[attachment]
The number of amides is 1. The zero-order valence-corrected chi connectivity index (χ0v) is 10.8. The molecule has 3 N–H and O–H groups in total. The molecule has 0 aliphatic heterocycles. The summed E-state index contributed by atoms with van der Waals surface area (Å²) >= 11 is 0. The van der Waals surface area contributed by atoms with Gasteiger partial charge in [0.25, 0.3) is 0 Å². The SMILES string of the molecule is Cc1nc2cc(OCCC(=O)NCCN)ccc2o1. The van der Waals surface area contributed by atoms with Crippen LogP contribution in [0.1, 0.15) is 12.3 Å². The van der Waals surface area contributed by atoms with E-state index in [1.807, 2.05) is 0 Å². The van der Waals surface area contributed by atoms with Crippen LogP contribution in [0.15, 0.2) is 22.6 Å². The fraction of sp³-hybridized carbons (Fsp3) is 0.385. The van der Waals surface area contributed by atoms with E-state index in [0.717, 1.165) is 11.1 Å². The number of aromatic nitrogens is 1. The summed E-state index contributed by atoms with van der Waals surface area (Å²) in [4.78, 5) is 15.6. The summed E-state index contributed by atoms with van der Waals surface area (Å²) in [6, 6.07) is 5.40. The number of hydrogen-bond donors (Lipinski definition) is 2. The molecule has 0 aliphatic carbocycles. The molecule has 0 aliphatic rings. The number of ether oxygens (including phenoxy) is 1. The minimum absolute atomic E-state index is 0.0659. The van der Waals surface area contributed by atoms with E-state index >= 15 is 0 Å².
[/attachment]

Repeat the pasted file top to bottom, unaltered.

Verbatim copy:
The number of amides is 1. The zero-order valence-corrected chi connectivity index (χ0v) is 10.8. The molecule has 3 N–H and O–H groups in total. The molecule has 0 aliphatic heterocycles. The summed E-state index contributed by atoms with van der Waals surface area (Å²) >= 11 is 0. The van der Waals surface area contributed by atoms with Gasteiger partial charge in [0.25, 0.3) is 0 Å². The SMILES string of the molecule is Cc1nc2cc(OCCC(=O)NCCN)ccc2o1. The van der Waals surface area contributed by atoms with Crippen LogP contribution in [0.1, 0.15) is 12.3 Å². The van der Waals surface area contributed by atoms with E-state index in [1.807, 2.05) is 0 Å². The van der Waals surface area contributed by atoms with Crippen LogP contribution in [0.15, 0.2) is 22.6 Å². The fraction of sp³-hybridized carbons (Fsp3) is 0.385. The van der Waals surface area contributed by atoms with E-state index in [0.717, 1.165) is 11.1 Å². The number of aromatic nitrogens is 1. The summed E-state index contributed by atoms with van der Waals surface area (Å²) in [4.78, 5) is 15.6. The summed E-state index contributed by atoms with van der Waals surface area (Å²) in [6, 6.07) is 5.40. The number of hydrogen-bond donors (Lipinski definition) is 2. The molecule has 0 aliphatic carbocycles. The molecule has 0 aliphatic rings. The number of ether oxygens (including phenoxy) is 1. The minimum absolute atomic E-state index is 0.0659. The van der Waals surface area contributed by atoms with E-state index >= 15 is 0 Å².